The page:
Perhaps if I told you that Robert Greig played the butler to a wealthy screwball family in The Cheaters that would be enough for you to agree with my December choice. However, if I then told you that halfway through the movie Greig disappears (he does leave a note), you might decide to forego the pleasure, and that would be a shame.
Directed by Joseph Kane, a name pleasantly associated with many westerns, this 1945 holiday feature from Republic Studios stands out in that gentleman's career. The story for The Cheaters is by Albert Ray (Charlie Chan in Reno) whose wife Frances Hyland (The Sin of Nora Moran) completed the screenplay following his untimely passing in 1944.
Joseph Schildkraut as Anthony Marchand
Mr. M: "Gratitude in most men is usually a secret desire to receive greater benefits."
Wealthy Uncle Henry has died in Colorado leaving his $5 million estate to an actress he saw as Little Eva in Uncle Tom's Cabin 30 years ago. His relatives, the Pidgeons of NYC could use that money. James Pidgeon played by Eugene Pallette is successful, but cash flow at present is dripping. His family, however, lives life large as if the coffers were full.
The Pidgeon family includes scatterbrained wife Clara played by Billie Burke, stuffy daughter Therese played by Ruth Terry, bratty daughter Angela played by Ann Gillis, smart alec son Reggie played by David Holt, and Clara's brother Willie the souse, who will not leave, played by Raymond Walburn.
Eugene Pallette as James C. Pidgeon
Pidgeon: "I don't think I'm being too callous when I think of what the girls and Clara and Reggie can do with that money."
Therese wants to impress her boyfriend Captain Stephen Bates played by Robert Livingston. Stephen is from a wealthy family whose mother accepts charity cases into the home at Christmas. Therese wants to do the same. Through an agency, enter "Mr. M," former noted stage actor Anthony Marchand played by Joseph Schildkraut. Mr. M is a charming scoundrel who is not above taking advantage of his sudden good luck. Robert Greig as the butler MacFarland has seen Mr. Marchand during his heyday and has a particular soft spot for that gentleman. Mr. Marchand opportunely overhears secrets and observes behaviors that place him in the role of a puppeteer to the Pidgeons.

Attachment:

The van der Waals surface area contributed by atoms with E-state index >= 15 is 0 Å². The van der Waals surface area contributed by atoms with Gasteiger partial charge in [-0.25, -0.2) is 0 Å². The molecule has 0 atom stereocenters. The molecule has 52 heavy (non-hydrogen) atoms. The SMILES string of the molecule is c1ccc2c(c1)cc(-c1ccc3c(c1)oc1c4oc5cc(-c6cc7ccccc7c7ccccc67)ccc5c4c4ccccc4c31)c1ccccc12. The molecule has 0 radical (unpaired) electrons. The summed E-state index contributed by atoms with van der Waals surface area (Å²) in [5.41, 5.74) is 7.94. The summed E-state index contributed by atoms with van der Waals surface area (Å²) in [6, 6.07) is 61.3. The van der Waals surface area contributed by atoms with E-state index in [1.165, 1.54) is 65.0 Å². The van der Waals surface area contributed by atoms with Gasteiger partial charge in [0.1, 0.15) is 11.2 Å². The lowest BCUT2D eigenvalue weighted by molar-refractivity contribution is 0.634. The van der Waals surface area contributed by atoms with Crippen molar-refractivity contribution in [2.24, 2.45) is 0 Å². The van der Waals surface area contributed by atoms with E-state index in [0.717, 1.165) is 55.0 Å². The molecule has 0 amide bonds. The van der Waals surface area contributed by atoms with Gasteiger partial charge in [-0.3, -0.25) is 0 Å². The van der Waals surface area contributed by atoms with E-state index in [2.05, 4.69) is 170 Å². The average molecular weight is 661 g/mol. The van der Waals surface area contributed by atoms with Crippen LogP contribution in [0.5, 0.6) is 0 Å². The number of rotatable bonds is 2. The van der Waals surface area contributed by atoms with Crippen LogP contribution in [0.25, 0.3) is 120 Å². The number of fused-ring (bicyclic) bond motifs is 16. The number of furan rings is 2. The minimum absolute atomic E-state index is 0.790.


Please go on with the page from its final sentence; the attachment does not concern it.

Marchand eavesdrops on the Pidgeon's scheme to keep Uncle Henry's money in the family. All they have to do is beat Uncle Henry's lawyer's to the identity and whereabouts of the unaware heiress and keep her under wraps and in the dark about her good fortune. In a necessary and most gentlemanly agreement, the Pidgeons agree to cut Mr. Marchand in on the deal. The conspiracy to cheat Miss Watson is tight on all sides.
Billie Burke as Clara Pidgeon
Clara: "I haven't the faintest idea."
Assuming the little girl remained in the show business as an adult, it was easy enough to track down Miss Florie Watson who is flat broke. She knows she is not a long-lost relative of the Pidgeons but when a gal is about to find herself out on the sidewalk without a penny, she'll play along. Florie feels genuine guilt at "cheating" the rich family while she is surrounded by those who would swindle her. It will not surprise you to learn that a conversation reveals that this Miss Watson is indeed the genuine heir.
When the newspapers get wind of the whole bequest and search business, the Pidgeons and their guests high-tail it to a Connecticut farm owned by Pidgeon's company. It is there, without servants and with the spirit of Christmas around them that hearts and minds are changed. Florie Watson has a lot to do with the redemption of the family as her sincerity and "regular" personality wins their hearts. Mr. M has a lot to do with it, for filled with brandy he is filled with remorse. After all, when you set out to be a cheater, you must be careful not to cheat yourself.
Ona Munson as Florie Watson
Florie: "Oh, that's the trouble with me, I talk too much."
Note 1: When the St. Luke's Episcopal Church Choristers arrive on a sleigh and sing Silent Night, and if you are drinking a nice Riesling, there is the chance that you may get a tad verklempt. Don't say I didn't warn you.
Note 2: If you are still skeptical about this selection, let Ruth at Silver Screenings convince you to watch The Cheaters.
The story and its telling, and the cast and their skill make The Cheaters an unexpected Christmas story that will sneak up on you. Give it a couple of years and you and it will become old holiday companions.
TCM is screening The Cheaters on Wednesday, December 23rd. Take a quiet moment during Christmas week to share the studio snow, the bravura Schildkraut performance, and renew your acquaintance with the redemptive quality of Dickens' A Christmas Carol. Perhaps you could double it up with The Shop Around the Corner for a Schildkraut double bill.
Joseph Schildkraut, Ann Dvorak, John Wayne
Flame of the Barbary Coast
It might surprise you to know that The Cheaters was the second of five Kane films featuring Oscar-winner (The Life of Emile Zola) Joseph Schildkraut. Their other collaborations are Flame of the Barbary Coast, 1945, Plainsman and the Lady, 1945, Old Los Angeles, 1948, and The Gallant Legion, 1948.
The decision at the TCM website to block users from the future schedule after all these years, has put this blog feature since 2011 in a precarious position. Thankfully, in late December I found access through some helpful online sources. Here's hoping the "new and improved" website is still undergoing its improvements.